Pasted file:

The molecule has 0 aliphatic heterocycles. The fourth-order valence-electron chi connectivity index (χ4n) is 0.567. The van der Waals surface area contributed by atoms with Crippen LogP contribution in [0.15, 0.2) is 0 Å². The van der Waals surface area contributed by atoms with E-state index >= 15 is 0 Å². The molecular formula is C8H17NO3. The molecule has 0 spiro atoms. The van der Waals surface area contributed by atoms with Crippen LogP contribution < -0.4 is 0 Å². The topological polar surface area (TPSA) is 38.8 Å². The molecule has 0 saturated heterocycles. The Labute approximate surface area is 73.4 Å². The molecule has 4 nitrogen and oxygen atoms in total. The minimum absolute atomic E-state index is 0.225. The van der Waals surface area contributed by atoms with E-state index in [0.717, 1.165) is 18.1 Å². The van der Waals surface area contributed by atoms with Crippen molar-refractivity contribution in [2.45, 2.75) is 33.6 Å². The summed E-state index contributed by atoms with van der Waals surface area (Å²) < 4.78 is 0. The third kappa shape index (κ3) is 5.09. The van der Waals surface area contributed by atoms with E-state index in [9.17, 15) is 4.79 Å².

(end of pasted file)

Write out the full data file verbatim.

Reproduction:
The molecule has 0 aliphatic heterocycles. The fourth-order valence-electron chi connectivity index (χ4n) is 0.567. The van der Waals surface area contributed by atoms with Crippen LogP contribution in [0.15, 0.2) is 0 Å². The van der Waals surface area contributed by atoms with E-state index >= 15 is 0 Å². The molecular formula is C8H17NO3. The molecule has 0 spiro atoms. The van der Waals surface area contributed by atoms with Crippen LogP contribution < -0.4 is 0 Å². The topological polar surface area (TPSA) is 38.8 Å². The molecule has 0 saturated heterocycles. The Labute approximate surface area is 73.4 Å². The molecule has 4 nitrogen and oxygen atoms in total. The minimum absolute atomic E-state index is 0.225. The van der Waals surface area contributed by atoms with E-state index in [0.717, 1.165) is 18.1 Å². The van der Waals surface area contributed by atoms with Crippen molar-refractivity contribution in [2.45, 2.75) is 33.6 Å². The summed E-state index contributed by atoms with van der Waals surface area (Å²) < 4.78 is 0. The third kappa shape index (κ3) is 5.09. The van der Waals surface area contributed by atoms with E-state index in [9.17, 15) is 4.79 Å².